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A Royal Couple: Prince and Princess Michael of Kent


Prince and Princess Michael of Kent
In 2013, while the rest of the nation were festively rejoicing the Diamond Jubilee of Queen Elizabeth II's coronation, Prince and Princess Michael of Kent had their own reason to call that year a milestone in their lives--they celebrated their 35th wedding anniversary. In a family plagued by divorce and Prince and Princess Michael of Kent's marriage is a deviation, although that didn't come without any controversy. Given their high profile lifestyle, busy schedule and constant separation from one another due to commitments, not to mention the many tales of alleged extra-marital affairs, it is still refreshing to learn that the Prince and Princess still find their marriage strong and sturdy. Scandal and intrigue is nothing new to the Kents. 

After all, their marriage almost rocked the Royal Family, to the magnitude that could have matched the Edward-Wallis Affair, or the Margaret-Townsend fling, had Prince Michael been a closer heir to the Throne. But there's no need for that. While the Prince lost his rights to inherit the throne because he married the divorced, former Baroness Marie Christine von Reibnitz, the woman he truly loves, it was quick and easy for his cousin Queen Elizabeth II, to grant royal dispensation to the marriage. And so they wed in Vienna.

Prince Michael of Kent was born July 4, 1942. He is the younger son and third child of Prince George, Duke of Kent, fourth son and fifth child of King George V and Queen Mary, and of Princess Marina, youngest daughter of Prince Nicholas of Greece and Grand Duchess Helen of Russia.

Prince Michael was only seven months old when his father died of plane crash in Scotland. His older brother, Prince Edward, succeeded to his father’s title as Duke of Kent. As the younger son, Prince Michael was not expected to carry out official duties, and so, he enjoyed relative obscurity as a member of the Royal Family. His marriage in 1978 to Marie-Christine Troubridge (born Baroness von Reibnitz) changed all that.

Baroness Marie-Christine von Reibnitz was born January 15, 1945. His father was Baron Gunther von Reibnitz, a German, while her mother was Countess Marianne Szapary, a Hungarian noblewoman. The future Princess Michael was married to English banker Thomas Troubridge in 1971, but their marriage ended up in separation two years later. They were finally divorced in 1976.

Shortly afterwards, she met Prince Michael and the two fell in love with each another. Royal biographer Sarah Bradford, in Elizabeth: A Biography of Her Majesty The Queen (2002) mentioned that the Queen was far from overjoyed of her cousin’s marital prospects. Instead, “she would have preferred a less exotic bride.”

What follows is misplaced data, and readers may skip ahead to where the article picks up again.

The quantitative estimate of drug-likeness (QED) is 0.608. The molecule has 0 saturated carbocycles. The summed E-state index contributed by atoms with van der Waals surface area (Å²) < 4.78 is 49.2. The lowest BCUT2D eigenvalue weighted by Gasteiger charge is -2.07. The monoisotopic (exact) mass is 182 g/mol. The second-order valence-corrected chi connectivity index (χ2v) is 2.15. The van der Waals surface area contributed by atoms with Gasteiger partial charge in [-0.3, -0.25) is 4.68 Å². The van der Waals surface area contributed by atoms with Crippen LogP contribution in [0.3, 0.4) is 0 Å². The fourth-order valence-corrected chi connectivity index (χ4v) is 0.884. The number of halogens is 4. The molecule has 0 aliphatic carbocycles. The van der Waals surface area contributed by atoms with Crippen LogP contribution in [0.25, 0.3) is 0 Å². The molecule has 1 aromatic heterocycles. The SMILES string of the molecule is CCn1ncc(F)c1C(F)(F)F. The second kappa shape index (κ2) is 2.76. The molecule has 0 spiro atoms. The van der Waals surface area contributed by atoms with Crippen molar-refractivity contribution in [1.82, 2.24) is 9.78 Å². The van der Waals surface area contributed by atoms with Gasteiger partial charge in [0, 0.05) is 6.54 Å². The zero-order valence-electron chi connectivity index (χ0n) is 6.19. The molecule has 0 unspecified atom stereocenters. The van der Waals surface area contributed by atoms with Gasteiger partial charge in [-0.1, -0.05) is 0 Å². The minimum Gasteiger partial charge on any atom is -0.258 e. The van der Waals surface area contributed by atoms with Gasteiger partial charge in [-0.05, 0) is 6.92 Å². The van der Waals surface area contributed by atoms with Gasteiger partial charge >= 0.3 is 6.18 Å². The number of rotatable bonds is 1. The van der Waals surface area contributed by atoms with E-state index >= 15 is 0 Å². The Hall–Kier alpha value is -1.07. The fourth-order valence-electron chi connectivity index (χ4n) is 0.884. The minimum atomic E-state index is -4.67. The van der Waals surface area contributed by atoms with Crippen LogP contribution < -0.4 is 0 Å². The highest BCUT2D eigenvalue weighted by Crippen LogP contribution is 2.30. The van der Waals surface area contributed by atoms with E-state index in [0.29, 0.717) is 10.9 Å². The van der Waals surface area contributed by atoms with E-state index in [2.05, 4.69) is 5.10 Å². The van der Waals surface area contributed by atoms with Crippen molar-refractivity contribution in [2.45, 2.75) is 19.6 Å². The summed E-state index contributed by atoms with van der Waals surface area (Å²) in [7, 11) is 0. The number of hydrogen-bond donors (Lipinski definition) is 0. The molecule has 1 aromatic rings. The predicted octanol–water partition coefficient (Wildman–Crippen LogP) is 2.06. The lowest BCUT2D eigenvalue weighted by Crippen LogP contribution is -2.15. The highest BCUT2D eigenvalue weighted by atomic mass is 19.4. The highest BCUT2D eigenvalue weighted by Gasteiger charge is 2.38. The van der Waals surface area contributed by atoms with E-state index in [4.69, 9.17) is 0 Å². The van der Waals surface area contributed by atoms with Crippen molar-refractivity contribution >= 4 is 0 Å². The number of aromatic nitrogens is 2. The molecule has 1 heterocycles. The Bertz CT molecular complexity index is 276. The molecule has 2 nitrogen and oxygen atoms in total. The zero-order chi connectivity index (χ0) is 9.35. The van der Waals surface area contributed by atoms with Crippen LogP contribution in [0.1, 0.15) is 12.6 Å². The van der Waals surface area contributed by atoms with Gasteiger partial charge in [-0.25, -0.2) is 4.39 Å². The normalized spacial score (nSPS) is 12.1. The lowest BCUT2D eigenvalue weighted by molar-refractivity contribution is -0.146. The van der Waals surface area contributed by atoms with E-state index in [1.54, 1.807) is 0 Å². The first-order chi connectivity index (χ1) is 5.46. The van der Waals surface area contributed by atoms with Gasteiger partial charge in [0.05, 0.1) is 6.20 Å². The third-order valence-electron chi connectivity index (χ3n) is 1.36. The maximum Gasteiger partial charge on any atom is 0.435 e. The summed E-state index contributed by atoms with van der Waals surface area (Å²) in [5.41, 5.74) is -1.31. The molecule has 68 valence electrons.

Her Majesty was persuaded into it by Lord Mountbatten, the royal matchmaker, who felt paternal obligation towards Michael and was charmed by Marie-Christine. Elizabeth had little room to act; rejection of a bride of a minor member of the family on the grounds that she was divorced and of the wrong religion would understandably have led to a good deal of criticism, and so, after the approval of the Privy Council, she gave her formal agreement. The wedding took place in Vienna in 1978, the birthplace of the bride’s mother. The Royal Marriages Act of 1772 barred members of the Royal Family from getting married on civil ceremonies in England.

At the last moment, the Pope, who had granted an annulment of Marie-Christine’s first marriage, refused a dispensation for a church wedding, almost certainly because the children of the first marriage were to be brought up as Protestants in order to preserve their rights of succession to the Throne.

The Vatican eventually relented and the couple were given formal blessings in July 1983 in a ceremony at Westminster Cathedral. Their marriage was gifted by two children, Lord Frederick, born 1979, and Lady Gabriella, born 1983. The Queen gave them a grace-and-favor apartment at Kensington Palace, while they maintained their country home at Nether Lypiatt, a 17th century mansion in Gloucestershire, which they eventually sold. 

As junior male representative of the Kent family, Prince Michael is not required to carry out official engagements. The couple does not also receive any public funds and their activities are not recorded at the Court Circular. But there were a handful of events when the couple where requested to stand in on behalf of the Crown. In 1981, the couple represented the Queen at the independence celebrations for Belize and in 1982, Princess Michael represented Queen Elizabeth the Queen Mother on certain engagements.

Prince and Princess Michael remain actively involved in various interests. Prince Michael is running his own consultancy firm, Cantium Services, while Princess Michael busies herself in writing books and doing lecture works, not to mention that they continue attending state and royal events. On top of that, they do also have their own charities to support and causes to espouse, making them as busy as other working members of the Royal Family.

The couple’s marriage is never far from perfect. There were times when their marital bliss was rocked by scandals and intrigued of infidelity, but at the end of the day, couple remains together and through the years their marriage continues to be a royal match to last a lifetime.

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  4. Reichsbaron von Reibnitz was Austrian not German, it is Holy German Roman Empire title from the XIII Century, and Countess Szaparay, was the youngest daughter of the last Austro Hungarian Ambassador in Saint Petersburg before WW1. Her mother was born in the Princely House of Esterhazy de Gallanta. She has Hungarian and Bohemian Royal Blood. She has more titles and much better ancestors than most former Saxe Coburg Gotha.

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